The Standard’s news roundup gives you a quick hit of interesting, sometimes irreverent, and breaking news stories from all over the state.
Lt. Gov. Dan Patrick thinks Texas might need a law requiring presidential electors to cast their ballots for whoever won the state’s popular vote. Two of the state’s 38 electors have decided against voting for Donald Trump when they meet on Dec. 19. One of those electors has since resigned. Gov. Greg Abbott also tweeted out his support for this kind of binding law.
According to the nonpartisan election group FairVote – 29 states compel their electors to vote for whoever wins the state’s popular vote.
What started as a Twitter tussle between United States Senators from Texas and Arkansas led to a showdown on Capitol Hill yesterday – but this wasn’t a debate over policy.
It was a taste test pitting Texas queso against so-called cheese dip from Arkansas.
Before 54 Senators voted in the blind taste test, Sen. Ted Cruz waxed poetic about the virtues of queso.
“Queso is made to be scooped up with tortilla chips, dribbling down your chin and onto your shirt,” he said. “One is a visceral, emotional, powerful family bond as you and your kids pour into nachos covered in queso. The other is party favors at an afternoon tea.”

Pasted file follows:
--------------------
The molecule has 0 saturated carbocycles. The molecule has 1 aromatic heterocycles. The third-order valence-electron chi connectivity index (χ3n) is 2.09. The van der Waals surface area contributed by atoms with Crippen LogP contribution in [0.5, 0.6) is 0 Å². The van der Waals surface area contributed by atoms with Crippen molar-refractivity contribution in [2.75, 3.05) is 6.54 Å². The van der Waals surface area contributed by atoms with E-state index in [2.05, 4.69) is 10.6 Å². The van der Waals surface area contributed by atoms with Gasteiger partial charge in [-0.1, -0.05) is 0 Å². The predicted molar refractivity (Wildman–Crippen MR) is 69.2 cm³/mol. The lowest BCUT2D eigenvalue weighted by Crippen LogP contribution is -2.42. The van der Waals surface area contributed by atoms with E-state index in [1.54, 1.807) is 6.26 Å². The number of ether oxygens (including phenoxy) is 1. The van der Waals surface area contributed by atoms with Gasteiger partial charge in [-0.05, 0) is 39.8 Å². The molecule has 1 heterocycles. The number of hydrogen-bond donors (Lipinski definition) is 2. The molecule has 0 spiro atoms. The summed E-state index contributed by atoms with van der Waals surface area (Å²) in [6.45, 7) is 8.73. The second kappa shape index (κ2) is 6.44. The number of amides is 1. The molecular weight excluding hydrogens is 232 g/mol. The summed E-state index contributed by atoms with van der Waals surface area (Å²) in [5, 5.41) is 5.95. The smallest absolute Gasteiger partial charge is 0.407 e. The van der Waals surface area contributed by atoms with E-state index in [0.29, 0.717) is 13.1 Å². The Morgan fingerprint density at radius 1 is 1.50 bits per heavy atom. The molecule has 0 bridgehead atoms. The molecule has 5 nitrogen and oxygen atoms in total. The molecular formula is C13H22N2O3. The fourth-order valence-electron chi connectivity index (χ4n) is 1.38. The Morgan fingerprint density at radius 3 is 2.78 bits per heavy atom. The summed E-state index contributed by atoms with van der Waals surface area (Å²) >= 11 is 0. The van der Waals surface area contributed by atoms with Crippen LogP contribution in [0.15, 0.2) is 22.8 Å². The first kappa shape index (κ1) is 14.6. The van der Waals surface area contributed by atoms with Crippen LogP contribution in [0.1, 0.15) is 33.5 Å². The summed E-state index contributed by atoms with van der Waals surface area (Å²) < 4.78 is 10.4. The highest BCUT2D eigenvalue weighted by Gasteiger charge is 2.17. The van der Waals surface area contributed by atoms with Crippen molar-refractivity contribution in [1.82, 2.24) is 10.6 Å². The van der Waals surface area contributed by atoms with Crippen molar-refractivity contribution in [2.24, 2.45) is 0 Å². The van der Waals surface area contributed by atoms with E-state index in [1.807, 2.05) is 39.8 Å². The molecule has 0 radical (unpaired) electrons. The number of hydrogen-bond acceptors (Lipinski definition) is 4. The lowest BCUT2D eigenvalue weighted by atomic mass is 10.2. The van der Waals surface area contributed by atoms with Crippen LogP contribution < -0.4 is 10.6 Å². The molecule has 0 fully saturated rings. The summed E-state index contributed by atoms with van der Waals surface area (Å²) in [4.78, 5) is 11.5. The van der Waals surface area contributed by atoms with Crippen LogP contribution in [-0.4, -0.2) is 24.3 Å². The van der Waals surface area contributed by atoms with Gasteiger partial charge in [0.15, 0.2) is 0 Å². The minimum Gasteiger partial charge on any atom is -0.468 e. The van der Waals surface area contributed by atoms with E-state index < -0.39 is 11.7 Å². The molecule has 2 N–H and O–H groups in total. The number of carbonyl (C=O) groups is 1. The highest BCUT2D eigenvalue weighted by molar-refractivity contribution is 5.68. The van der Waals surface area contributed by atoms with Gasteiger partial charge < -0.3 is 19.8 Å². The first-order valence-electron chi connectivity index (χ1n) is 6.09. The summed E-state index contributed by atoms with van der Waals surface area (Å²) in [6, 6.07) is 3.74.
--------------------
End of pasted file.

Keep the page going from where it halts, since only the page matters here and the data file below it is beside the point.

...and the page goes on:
Sen. John Cornyn also took shots at the delicate palates of his Beltway colleagues. But when the final tally was in – somehow, cheese dip triumphed over Texas Queso.
Hundreds of wild horses from Louisiana are set to find new homes in Texas. The Humane Society of North Texas is working with Fort Polk Army Base to relocate about 400 of the animals, dubbed “Trespass Horses.”
Sandy Shelby is the Executive Director at the Humane Society of North Texas. She says her organization is sent horses in groups, once Fort Polk rounds up about 30 to 50 of them.
“And no one is chasing them with helicopters and no one is stressing them out,” Shelby says. “They’re simply – horses love to eat – so we’re just going straight to their love of food and we’re encouraging them to come into this round pen and putting food in there. And after they come back a few days in a row then they’re just closing the pen and say we’ve got a good group, we’ve got some bonded bands of horses, and when they give us the call and we have three days to pick them up.”
Shelby says the Humane Society will perform site visits on all of the adoptions.
“These horses are special – and they’re really going to require someone who is experienced because these are not horses that have ever had any handling that we know of,” she says. “You really need to be a person who says, ‘It might take three years before I can ever get on one,’ but they’re really cool, they’re just so beautiful.”
The Humane Society is holding an adoption viewing this weekend.